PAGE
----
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Arrangements, (re)orchestrations and transcriptions: a bluffer's guide

15 Jan 2024

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The final bars of the Hallelujah Chorus (from Handel's Messiah, 1742), showing the orchestral parts only: trumpets, timpani, oboes and strings. In 1789, Mozart would add more woodwind and brass; Eugène Goossens went even further in 1959, with piccolo, contrabassoon, four horns, three trombones, tuba, two harps, triangle, cymbals, bass drum ... and anvil!

Most of the classical music we hear, be it in concert, on the radio or in recordings, is performed using the instruments specified by the composer. When it comes to orchestral music, the numbers may differ – a chamber orchestra such as the SCO will have fewer strings than a symphony or philharmonic orchestra – but by and large, you can be pretty sure the composer’s intentions are being followed.

That said, the SCO is not alone in performing works which have been recalibrated in one way or another. Among the music they have performed in the last year or so, both Montgomery’s Strum and Ngwenyama’s Primal Message exist in a variety of scorings (from chamber ensemble to small orchestra), each casting the music in a slightly different light. Tchaikovsky’s Symphony No 5, scored for an orchestra considerably larger than the SCO, entered the Orchestra’s repertoire towards the end of last Season in an arrangement by George Morton, who reduced the instrumentation to single woodwind instruments, trumpet and trombone, two horns and strings.

As for the current Season, the Orchestra is performing arias from Mozart’s Magic Flute arranged for oboe and orchestra by conductor/oboist François Leleux, recastings of Shostakovich and Beethoven string quartets by Rudolf Barshai and Gustav Mahler respectively, and a new version of Adès’ The Origin of the Harp (originally for 10-piece chamber ensemble) by the composer himself.

There can be all sorts of reasons for adapting an existing work for different forces. The slow movement of Barber’s String Quartet in B minor, Op 11, for instance, has become much better known as his Adagio for Strings, and (to a lesser extent) as an Agnus Dei for unaccompanied choir. Each new iteration of the work has granted it wider exposure, orchestral concerts generally benefitting from larger audiences than chamber music recitals, while performances of choral music stand slightly apart from both. The Adagio for Strings has gained a wider audience still, and a place in popular culture, thanks to its devastating use in Oliver Stone's 1986 film Platoon. It has even found a footing in trance music.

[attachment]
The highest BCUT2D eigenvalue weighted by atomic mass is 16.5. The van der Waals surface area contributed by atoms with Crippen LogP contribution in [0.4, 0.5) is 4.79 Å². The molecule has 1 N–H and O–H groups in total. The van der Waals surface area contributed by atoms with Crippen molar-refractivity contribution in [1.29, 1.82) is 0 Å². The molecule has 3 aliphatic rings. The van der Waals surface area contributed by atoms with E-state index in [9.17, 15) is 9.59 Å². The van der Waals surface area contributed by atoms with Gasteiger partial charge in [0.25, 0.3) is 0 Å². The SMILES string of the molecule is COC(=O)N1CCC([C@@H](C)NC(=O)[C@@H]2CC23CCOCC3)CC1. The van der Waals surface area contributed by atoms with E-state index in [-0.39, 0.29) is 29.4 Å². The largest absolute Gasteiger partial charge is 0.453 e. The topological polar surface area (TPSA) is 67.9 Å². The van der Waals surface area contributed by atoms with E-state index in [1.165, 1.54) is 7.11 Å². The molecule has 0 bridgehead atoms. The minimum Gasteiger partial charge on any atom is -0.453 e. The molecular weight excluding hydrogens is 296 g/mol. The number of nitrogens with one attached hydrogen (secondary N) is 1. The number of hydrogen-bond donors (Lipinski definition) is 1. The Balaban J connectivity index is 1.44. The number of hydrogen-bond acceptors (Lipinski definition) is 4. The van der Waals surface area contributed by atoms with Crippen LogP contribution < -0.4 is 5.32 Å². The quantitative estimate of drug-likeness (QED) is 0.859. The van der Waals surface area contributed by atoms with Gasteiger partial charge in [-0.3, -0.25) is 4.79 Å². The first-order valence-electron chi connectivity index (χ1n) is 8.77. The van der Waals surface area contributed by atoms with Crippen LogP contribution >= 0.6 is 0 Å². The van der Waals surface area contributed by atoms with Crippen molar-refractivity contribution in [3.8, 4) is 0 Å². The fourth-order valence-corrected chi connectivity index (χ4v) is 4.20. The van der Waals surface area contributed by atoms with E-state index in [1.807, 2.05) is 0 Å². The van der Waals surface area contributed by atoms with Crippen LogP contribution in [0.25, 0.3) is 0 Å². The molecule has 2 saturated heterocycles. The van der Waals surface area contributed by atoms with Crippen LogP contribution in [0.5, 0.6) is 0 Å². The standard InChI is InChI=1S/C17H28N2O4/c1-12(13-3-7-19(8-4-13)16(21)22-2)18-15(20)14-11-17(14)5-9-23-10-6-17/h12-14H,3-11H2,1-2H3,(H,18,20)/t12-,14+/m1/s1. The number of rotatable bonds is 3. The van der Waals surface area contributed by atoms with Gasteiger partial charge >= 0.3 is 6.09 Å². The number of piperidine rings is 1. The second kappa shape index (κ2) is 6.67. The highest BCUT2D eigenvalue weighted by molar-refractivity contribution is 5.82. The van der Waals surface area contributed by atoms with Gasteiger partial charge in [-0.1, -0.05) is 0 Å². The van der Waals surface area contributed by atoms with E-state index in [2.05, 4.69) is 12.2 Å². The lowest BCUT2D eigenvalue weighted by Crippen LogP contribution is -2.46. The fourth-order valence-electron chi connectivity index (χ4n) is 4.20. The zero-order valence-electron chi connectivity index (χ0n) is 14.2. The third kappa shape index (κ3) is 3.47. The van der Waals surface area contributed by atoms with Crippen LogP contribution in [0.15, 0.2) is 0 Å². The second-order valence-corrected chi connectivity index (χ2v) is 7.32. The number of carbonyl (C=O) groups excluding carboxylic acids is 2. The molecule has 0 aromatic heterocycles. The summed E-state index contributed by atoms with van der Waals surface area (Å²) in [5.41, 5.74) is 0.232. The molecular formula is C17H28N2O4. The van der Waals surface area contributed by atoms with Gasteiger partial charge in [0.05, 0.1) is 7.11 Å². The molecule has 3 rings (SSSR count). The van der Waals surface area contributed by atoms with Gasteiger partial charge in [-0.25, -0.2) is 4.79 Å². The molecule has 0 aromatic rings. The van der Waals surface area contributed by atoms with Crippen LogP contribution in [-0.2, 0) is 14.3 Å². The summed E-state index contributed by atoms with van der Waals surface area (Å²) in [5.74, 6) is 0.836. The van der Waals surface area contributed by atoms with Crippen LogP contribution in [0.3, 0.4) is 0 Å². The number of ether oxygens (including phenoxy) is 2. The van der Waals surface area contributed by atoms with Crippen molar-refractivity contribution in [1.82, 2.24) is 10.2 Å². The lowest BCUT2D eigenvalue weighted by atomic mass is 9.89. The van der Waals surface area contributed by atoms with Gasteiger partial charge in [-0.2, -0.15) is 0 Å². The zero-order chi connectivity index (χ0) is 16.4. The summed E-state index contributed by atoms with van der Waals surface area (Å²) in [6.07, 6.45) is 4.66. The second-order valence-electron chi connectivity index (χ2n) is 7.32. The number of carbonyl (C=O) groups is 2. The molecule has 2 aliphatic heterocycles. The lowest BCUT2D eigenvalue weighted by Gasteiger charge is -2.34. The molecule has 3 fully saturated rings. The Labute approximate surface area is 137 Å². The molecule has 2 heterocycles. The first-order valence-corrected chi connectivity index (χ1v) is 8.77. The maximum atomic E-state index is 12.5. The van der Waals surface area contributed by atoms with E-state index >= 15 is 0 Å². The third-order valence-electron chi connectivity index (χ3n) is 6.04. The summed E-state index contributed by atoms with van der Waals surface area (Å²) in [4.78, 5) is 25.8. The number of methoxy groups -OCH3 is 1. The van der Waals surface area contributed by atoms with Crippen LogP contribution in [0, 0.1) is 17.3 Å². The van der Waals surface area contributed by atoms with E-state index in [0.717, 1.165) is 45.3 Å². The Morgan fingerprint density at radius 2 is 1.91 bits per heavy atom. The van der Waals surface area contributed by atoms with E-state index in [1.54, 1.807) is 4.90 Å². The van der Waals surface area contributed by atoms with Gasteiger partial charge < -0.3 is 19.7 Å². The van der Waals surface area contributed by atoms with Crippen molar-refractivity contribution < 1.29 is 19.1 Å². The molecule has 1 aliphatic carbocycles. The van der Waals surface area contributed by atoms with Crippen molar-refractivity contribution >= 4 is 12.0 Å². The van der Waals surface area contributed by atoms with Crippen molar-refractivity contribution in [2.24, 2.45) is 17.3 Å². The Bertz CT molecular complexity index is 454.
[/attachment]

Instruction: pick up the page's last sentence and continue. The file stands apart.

It's all a far cry from the days when composers wrote scaled-down versions of their larger works for performance in domestic circles. This accounts for many pieces rarely performed today, such as the piano concertos Mozart designed with optional wind parts (allowing for them to be played by piano and string quartet) or the existence of Beethoven’s Symphony No 2 and Septet in versions for piano trio. It seems also the most likely explanation for Nicolas Chédeville having reworked Vivaldi’s Four Seasons for the thoroughly unlikely combination of flute (or recorder), violin, hurdy-gurdy and continuo in 1739.

The first movement of Spring from Vivaldi's Four Seasons, in unfamiliar guise

There isn’t much consistency as to which word is preferred to describe these alternative versions. Orchestration seems to be the term of choice for music whose scoring is vastly expanded from the original, whereas transcription tends to imply the opposite: hence Ravel orchestrating Mussorgsky’s Pictures at an Exhibition (originally for solo piano), compared to Liszt transcribing anything from Wagner favourites to Beethoven’s entire symphonic oeuvre for piano.

Beyond this, though personal taste does come into it, arrangement appears to serve as an umbrella term. It allows for more freedom on the part of the arranger, who can rejig the sonorities, harmonies, even the scale of the original, to their heart’s content. The result is an impressively wide spectrum, one which can cross vast stylistic boundaries. Nico Muhly gets across (in his own words) “the effect of one alto holding onto a note too long, a wayward tenor, a day-dreaming treble” in his take on Byrd’s Bow Thine ear, O Lord, Shostakovich has enormous fun with Tea for two (retitled Tahiti Trot) … and The Divine Comedy transforms Noel Coward's I’ve Been to a Marvellous Party into a track worthy of a techno club night.

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